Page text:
Early start on career path
A new requirement puts middle schoolers on the clock.
By LETITIA STEIN
Published April 24, 2007
TAMPA - The eighth-graders are told to close their eyes. They are about to get down to serious business.
Guidance counselor Pearl Ershery asks the group to imagine eight years into the future. Today is their college graduation.
What comes next?
"Burger King?" A wisecrack breaks the silence filling the media center at Valrico's Mulrennan Middle School.
After the snickers come thoughtful answers. Several students want to be lawyers. One child is considering a medical career. Another sees a future as a veterinarian.
La Toya Sims, 13, isn't sure.
"Many people graduate from college undecided," Ershery tells her. "But you'll have to work on it."
This is the first year Florida is requiring middle school students to begin thinking about a career plan. The idea is to get them ready to choose a college-style major and minor, which all high school freshmen will have to do beginning next year.
Asking 13- and 14-year-olds what they want to do with their lives might seem a bit much.
Guidance counselors say the kids are ready for it. "Except for the ones that their parents are freaking out," says Shanshera Quinn, a supervisor for guidance services in middle schools.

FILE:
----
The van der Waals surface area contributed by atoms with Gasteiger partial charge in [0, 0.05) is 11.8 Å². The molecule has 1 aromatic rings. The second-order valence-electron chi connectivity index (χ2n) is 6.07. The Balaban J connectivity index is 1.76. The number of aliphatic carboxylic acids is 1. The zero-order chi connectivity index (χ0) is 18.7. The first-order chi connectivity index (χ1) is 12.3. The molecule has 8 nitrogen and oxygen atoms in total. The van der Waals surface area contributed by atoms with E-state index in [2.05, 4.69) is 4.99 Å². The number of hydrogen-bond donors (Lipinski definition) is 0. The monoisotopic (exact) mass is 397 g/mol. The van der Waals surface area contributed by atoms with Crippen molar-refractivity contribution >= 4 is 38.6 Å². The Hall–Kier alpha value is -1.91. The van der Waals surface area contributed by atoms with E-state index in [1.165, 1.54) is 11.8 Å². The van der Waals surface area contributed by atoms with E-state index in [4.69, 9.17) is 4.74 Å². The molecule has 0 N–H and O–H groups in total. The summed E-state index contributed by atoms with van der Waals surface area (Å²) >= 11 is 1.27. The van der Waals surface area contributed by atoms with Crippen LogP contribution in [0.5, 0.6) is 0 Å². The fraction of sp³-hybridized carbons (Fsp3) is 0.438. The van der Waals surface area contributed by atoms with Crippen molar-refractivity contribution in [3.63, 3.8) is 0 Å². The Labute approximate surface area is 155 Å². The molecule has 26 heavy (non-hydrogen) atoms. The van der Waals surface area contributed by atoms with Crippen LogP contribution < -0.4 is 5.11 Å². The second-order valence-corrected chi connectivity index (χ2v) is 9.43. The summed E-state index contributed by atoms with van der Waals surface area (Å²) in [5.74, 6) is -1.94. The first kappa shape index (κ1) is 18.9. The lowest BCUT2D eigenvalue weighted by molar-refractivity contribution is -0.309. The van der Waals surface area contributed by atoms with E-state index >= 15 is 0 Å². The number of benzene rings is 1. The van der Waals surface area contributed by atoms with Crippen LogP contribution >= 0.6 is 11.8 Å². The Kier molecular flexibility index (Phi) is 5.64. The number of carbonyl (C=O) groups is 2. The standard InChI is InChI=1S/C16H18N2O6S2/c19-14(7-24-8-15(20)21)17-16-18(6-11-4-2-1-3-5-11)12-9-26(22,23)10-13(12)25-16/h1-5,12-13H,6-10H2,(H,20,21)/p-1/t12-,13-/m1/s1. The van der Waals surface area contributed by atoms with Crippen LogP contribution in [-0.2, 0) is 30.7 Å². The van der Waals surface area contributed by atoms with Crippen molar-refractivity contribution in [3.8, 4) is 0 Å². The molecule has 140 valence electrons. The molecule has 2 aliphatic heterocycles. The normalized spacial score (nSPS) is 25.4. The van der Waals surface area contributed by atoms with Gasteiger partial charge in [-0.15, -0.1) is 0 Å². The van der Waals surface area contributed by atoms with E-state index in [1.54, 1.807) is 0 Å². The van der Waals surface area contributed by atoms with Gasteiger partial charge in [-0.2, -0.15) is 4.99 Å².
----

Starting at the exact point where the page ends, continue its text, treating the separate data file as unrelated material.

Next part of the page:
During this startup year, the eighth-graders have to identify a career interest. The state has compiled a Web site with information about career options, complete with salaries and details about a typical day.
Educators stress that kids aren't locked into their choices.
"We know that they are not going to make any definite career plans or goals in eighth- or ninth-grade," Quinn says.
A group of eighth-graders at Mulrennan Middle School recently went through the process. They treated what could be a weighty decision like, well, middle school kids.
After hearing her classmates talk about their plans, La Toya decides to become a lawyer. "I just like to argue with people," she says.
Her resolve lasts as long as it takes to log into a state Web site and fill out her official "ePersonal Education Planner," or ePEP.
She watches the girl next to her, Jasmine Gray, scroll through the "career clusters" options. Jasmine hones in on "Art, Design, Entertainment, Sports and Media Occupations."
"I want to sing, and if that goes down the drain, I want to make clothes," Jasmine, 14, explains.
La Toya makes the same selection. Both girls tease each other about copying.
Nearby, Stephanie Saiz, 13, wonders what would fall under "Healthcare Practitioners and Technical Occupations."
"I want to become a doctor, but like one of those scientific ones that finds diseases," she says.
Jeremy Cole begins the session as a budding lawyer. An hour later, the 14-year-old already has changed his mind.
"I don't want to be hated by some people," says Jeremy, on why he walked away from the law. "I like the idea of being a photographer, traveling and taking pictures of people."
Jeremy isn't worried about whether he will change his mind again. College is a long way off - and he's keeping his options open.
"I guess anything," he says, considering what else might appeal to him. "I have no clues."
Letitia Stein can be reached at firstname.lastname@example.org or 813 226-3400.
The law that created high school majors also changed the graduation requirements. Beginning next school year, high school students will take a one-credit physical education and health course. A fourth math credit also is required.